Self-reliance and sustainability in the 21st century.
In a previous blog post, I made it perfectly clear that I believe Jersey cows are the best breed for a micro dairy. However, that is my opinion. Other breeds will work as well, even Holsteins, if you must.
What is more important than the breed you choose is the health, temperament and history of the individual cow you select. In a micro or a small herd dairy the cows should be easily handled, relaxed around people and not kick when they are milked. Chances are those cows will be visited and milked by inexperienced visitors or hired help and they can’t be dangerous or difficult to handle in any way.
Let me add here that people usually sell cows for a reason. If you are buying a cow from someone you aren’t well acquainted with, then ask yourself, “Why is this cow being sold?” There is always a reason. I prefer to buy cows from local farmer friends who routinely sell cows and bred heifers to control their herd size.
Determining if a cow is healthy is essential. It is critical to have the cow tested for all common bovine diseases. Don’t stop at the tests your state requires. Also, test for Johnes and Leucosis (BLV) because it is now assumed that both diseases can be spread to humans by milk and blood, as well as being fatal for cows. Most farmers are unaware of the seriousness of these diseases and rarely test their cows for it.
The infection rate in the U.S. for Bovine Leucosis Disease and BLV is well over 50%. In addition, have the cow’s milk tested for Staph Mastitis. If the cow is dry, squeeze a small amount of milk out and have it tested. Staph Aureus mastitis is highly contagious and incurable. If a cow gets infected, she has it for life. This is one good reason to sell a cow.
Know the cow’s history as well. If you have a tie barn and the cows are going to sleep in their stalls and drink out of water bowls, make darn sure the cow you are considering has previous experience in a tie stall, or expect a rough transition. If the cow has only been in loose housing, the move to a tie barn can be stressful and even dangerous for both you and your animal. I am not saying that it can’t be done, but you need to be aware of any potential problems.
Last summer, I bought a very nice Jersey that had only experienced loose housing. Her one saving grace was that she didn’t kick when I milked her. Though she has a good temperament, she wasn’t used to human contact and didn’t welcome my touch, she couldn’t use a water bowl and she had difficulty getting up in her stall because she lunged forward too far and bruised her brisket. I had to cut the curb down to give her more room. I also had to water her by hand for more than a month until she finally figured out the water bowl.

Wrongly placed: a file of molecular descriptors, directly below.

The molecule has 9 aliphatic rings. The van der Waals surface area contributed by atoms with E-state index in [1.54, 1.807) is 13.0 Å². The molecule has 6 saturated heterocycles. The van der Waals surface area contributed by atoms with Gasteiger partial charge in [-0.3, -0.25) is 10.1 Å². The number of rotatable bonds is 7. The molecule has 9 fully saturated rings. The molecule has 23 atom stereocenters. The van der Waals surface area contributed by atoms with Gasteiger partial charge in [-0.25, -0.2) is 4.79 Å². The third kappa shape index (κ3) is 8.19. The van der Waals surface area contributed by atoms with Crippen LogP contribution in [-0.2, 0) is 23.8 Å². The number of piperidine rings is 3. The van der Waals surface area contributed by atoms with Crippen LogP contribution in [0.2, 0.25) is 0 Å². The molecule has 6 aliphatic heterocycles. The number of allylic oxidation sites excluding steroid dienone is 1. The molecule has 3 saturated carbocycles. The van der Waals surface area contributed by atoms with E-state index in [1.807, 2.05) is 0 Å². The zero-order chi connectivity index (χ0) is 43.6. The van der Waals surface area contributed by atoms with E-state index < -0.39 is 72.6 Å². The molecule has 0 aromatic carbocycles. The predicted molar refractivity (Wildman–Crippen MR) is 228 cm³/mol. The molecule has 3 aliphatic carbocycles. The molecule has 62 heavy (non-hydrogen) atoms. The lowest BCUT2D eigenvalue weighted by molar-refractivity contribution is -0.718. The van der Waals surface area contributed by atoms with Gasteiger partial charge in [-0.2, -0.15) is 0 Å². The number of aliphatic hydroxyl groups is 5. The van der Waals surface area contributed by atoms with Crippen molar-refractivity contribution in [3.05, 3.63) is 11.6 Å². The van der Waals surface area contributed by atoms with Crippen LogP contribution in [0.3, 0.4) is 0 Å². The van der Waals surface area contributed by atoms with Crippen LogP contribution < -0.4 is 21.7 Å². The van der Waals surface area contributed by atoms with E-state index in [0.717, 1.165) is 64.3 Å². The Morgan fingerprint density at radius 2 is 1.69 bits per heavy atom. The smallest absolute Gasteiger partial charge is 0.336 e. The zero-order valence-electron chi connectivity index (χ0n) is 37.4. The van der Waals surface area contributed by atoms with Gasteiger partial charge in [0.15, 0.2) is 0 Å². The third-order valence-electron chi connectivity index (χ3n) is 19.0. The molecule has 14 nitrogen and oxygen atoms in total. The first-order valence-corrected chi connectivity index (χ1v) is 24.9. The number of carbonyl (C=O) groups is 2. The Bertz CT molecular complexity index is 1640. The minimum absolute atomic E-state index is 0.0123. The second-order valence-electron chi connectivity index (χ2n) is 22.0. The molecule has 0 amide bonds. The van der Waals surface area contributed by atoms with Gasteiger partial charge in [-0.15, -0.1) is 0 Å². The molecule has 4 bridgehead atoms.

Now she is well adjusted and welcomes my touch, most of the time. She is a good cow, but the transition was difficult and added excess time to my daily chores.
You should also know what sort of fencing the cow respects. I use electrified poly-wire. This isn’t a barrier fence like barbed or woven wire fencing. If a cow doesn’t respect Polywire, they can go right through it.
My farm is located in a little village with close neighbors, railroad tracks and a busy state road. The idea of having a cow on the loose here scares the heck out of me. I keep my fences well charged and, in turn, my cows respect Polywire. If they touch it and don’t get shocked, they count themselves lucky, just as I do.
Remember, when you introduce a new addition to a small herd of cows, it will take some time for them to develop a bond with one another. The cows in the herd will see the new cow as a stranger, and the new cow will be looking for her old buddies. Similar to cats, its best to give cows some time to adjust to one another before you turn the animals out together.
Years ago, I brought one of my cows to a nearby 40-cow Jersey farm to be “babysat” while I did some work on my barn. The farmer immediately turned her out with his herd in the barnyard and the other cows ganged up on her and broke her hind leg. In the end, a well-mannered cow had to be put down.
Regarding temperament, my rule is to never buy a cow I haven’t put my hands on. Foolishly, I seem to keep breaking my rule and end up regretting it. You should spend time with the cow and notice if she is relaxed or tense. After a few minutes you should be able to approach her and put your hands on her with out her fussing or backing away. Kneel down beside the cow and feel her udder. She shouldn’t object.
The cow may show a little annoyance, which could be okay, but if she kicks out and tries to hurt you then look for another cow. Just like people, every cow has its own personality. Be well acquainted with the cow’s personality before you purchase her.
There’s a lot to think about when choosing the right cow for a small herd or micro-dairy, but it is worth taking the time needed to select an animal that will best fit you and your farm.
Steve Judge is a long-time dairy farmer and micro-dairy expert at Bob-White Systems. Driven by a passion for the Slow Food movement and a desire for communities to enjoy locally produced, Steve's goal is to create appropriately scaled dairy technology and equipment that will give small-scale dairy farmers the opportunity to sell safe, farm fresh milk and dairy products directly from their farms to friends and neighbors. Read all of Steve's MOTHER EARTH NEWS posts here.
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